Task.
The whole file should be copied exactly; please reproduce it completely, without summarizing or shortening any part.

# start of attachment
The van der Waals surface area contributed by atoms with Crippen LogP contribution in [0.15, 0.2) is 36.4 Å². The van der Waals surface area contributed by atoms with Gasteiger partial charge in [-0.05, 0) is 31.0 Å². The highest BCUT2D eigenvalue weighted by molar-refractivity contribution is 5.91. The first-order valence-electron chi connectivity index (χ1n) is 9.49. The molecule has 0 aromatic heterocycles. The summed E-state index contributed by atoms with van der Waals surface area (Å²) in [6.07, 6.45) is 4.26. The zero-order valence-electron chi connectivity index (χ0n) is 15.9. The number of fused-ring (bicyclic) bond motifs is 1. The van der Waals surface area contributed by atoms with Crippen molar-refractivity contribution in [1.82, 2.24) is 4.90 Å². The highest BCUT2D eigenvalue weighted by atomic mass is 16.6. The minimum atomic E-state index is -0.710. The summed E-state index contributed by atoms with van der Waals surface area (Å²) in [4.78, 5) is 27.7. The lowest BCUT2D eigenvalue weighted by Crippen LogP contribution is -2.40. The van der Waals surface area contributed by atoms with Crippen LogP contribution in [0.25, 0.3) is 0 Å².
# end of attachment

The van der Waals surface area contributed by atoms with Crippen LogP contribution in [0.15, 0.2) is 36.4 Å². The van der Waals surface area contributed by atoms with Gasteiger partial charge in [-0.05, 0) is 31.0 Å². The highest BCUT2D eigenvalue weighted by molar-refractivity contribution is 5.91. The first-order valence-electron chi connectivity index (χ1n) is 9.49. The molecule has 0 aromatic heterocycles. The summed E-state index contributed by atoms with van der Waals surface area (Å²) in [6.07, 6.45) is 4.26. The zero-order valence-electron chi connectivity index (χ0n) is 15.9. The number of fused-ring (bicyclic) bond motifs is 1. The van der Waals surface area contributed by atoms with Crippen molar-refractivity contribution in [1.82, 2.24) is 4.90 Å². The highest BCUT2D eigenvalue weighted by atomic mass is 16.6. The minimum atomic E-state index is -0.710. The summed E-state index contributed by atoms with van der Waals surface area (Å²) in [4.78, 5) is 27.7. The lowest BCUT2D eigenvalue weighted by Crippen LogP contribution is -2.40. The van der Waals surface area contributed by atoms with Crippen LogP contribution in [0.25, 0.3) is 0 Å².